This is my most recent photo-shoot. Really great times were had by all!
But those who knew him best could not imagine how he had made his fortune, and Mr. Fogg was the last person to whom to apply for the information.
He was not lavish, nor, on the contrary, avaricious; for, whenever he knew that money was needed for a noble, useful, or benevolent purpose, he supplied it quietly and sometimes anonymously.
He was, in short, the least communicative of men.
He talked very little, and seemed all the more mysterious for his taciturn manner.
His course decided on, he went on board the General Grant, and was there when Mr. Fogg and Aouda arrived. To his utter amazement, he recognised Passepartout, despite his theatrical disguise.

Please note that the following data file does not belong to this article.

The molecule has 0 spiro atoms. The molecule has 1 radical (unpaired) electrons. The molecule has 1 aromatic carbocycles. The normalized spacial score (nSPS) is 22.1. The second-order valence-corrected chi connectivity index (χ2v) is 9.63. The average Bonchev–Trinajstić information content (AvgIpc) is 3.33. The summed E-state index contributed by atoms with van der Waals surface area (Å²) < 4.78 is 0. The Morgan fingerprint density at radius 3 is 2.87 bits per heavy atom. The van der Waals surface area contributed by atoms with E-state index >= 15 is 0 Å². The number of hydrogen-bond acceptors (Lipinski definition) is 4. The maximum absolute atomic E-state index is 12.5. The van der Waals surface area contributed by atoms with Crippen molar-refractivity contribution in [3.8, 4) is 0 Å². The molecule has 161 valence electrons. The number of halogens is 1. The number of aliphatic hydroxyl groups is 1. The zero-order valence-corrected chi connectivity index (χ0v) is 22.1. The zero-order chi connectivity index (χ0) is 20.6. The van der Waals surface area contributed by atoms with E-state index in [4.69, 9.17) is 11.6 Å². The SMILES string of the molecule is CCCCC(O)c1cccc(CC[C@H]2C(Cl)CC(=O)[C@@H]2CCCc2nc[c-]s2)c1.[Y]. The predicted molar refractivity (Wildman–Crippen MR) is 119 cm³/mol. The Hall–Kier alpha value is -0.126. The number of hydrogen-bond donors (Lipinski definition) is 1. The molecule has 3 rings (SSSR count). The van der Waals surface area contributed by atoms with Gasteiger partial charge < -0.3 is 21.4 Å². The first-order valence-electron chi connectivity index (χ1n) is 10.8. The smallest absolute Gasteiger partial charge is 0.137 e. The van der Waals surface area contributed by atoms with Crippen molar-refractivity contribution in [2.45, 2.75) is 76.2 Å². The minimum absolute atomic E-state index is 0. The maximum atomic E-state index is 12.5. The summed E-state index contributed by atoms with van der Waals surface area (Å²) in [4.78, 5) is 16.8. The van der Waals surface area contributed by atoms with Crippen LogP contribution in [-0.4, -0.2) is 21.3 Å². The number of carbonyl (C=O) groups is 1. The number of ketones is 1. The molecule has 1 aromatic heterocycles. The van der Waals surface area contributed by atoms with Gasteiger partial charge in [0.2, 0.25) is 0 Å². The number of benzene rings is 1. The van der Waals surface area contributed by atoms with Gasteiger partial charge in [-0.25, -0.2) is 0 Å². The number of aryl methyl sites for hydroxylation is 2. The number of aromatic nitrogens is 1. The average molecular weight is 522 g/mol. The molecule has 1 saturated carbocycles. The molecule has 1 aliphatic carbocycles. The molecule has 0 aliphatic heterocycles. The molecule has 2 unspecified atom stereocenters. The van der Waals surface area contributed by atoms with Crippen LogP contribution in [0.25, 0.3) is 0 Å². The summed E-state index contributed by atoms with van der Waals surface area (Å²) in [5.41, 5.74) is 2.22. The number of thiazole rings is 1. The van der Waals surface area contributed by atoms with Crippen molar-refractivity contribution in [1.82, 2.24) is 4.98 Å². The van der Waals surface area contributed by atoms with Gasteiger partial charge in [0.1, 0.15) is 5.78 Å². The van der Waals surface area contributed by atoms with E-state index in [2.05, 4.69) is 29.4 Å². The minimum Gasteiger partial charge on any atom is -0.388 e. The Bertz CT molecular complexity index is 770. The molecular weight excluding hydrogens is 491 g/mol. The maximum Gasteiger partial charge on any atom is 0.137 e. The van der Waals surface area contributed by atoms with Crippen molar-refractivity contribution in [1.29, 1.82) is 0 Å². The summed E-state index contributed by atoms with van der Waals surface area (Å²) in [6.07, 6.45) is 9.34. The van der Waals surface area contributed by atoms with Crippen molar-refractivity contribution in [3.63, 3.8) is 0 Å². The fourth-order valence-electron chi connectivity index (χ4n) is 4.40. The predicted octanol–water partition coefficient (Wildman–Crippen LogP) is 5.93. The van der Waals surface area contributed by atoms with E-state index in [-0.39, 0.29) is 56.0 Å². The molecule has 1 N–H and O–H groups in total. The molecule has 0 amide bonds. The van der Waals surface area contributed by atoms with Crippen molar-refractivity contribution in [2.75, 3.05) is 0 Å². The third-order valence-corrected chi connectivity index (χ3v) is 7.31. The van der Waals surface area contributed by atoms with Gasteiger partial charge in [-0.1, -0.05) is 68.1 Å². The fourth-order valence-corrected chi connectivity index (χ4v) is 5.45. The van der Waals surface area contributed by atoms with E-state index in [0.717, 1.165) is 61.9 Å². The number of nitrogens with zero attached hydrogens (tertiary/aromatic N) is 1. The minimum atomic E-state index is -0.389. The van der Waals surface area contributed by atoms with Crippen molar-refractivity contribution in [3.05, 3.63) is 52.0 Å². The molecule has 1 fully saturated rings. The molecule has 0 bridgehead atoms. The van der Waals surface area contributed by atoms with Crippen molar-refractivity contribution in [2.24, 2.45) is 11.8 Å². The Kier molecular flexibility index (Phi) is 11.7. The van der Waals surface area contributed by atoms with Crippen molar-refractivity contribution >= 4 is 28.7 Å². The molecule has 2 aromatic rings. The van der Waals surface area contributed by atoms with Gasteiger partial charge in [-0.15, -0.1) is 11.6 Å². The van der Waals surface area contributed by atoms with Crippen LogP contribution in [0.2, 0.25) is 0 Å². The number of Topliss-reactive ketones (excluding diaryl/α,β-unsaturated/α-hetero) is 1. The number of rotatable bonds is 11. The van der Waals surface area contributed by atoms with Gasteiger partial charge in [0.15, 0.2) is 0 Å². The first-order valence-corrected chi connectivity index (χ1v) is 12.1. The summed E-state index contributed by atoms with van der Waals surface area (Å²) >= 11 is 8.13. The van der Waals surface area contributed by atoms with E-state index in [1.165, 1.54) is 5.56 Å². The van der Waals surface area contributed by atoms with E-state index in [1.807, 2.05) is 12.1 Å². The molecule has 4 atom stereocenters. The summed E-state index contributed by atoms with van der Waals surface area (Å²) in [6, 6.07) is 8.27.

He quickly concealed himself in his cabin, to avoid an awkward explanation, and hoped—thanks to the number of passengers—to remain unperceived by Mr. Fogg’s servant.
They had met and fought the Indians ten miles south of Fort Kearney. Shortly before the detachment arrived, Passepartout and his companions had begun to struggle with their captors.
Jules Verne, Around the world in 80 days
On that very day, however, he met Passepartout face to face on the forward deck. The latter, without a word, made a rush for him, grasped him by the throat, and, much to the amusement of a group of Americans, who immediately began to bet on him, administered to the detective a perfect volley of blows, which proved the great superiority of French over English pugilistic skill.
When Passepartout had finished, he found himself relieved and comforted. Fix got up in a somewhat rumpled condition, and, looking at his adversary, coldly said, “Have you done?”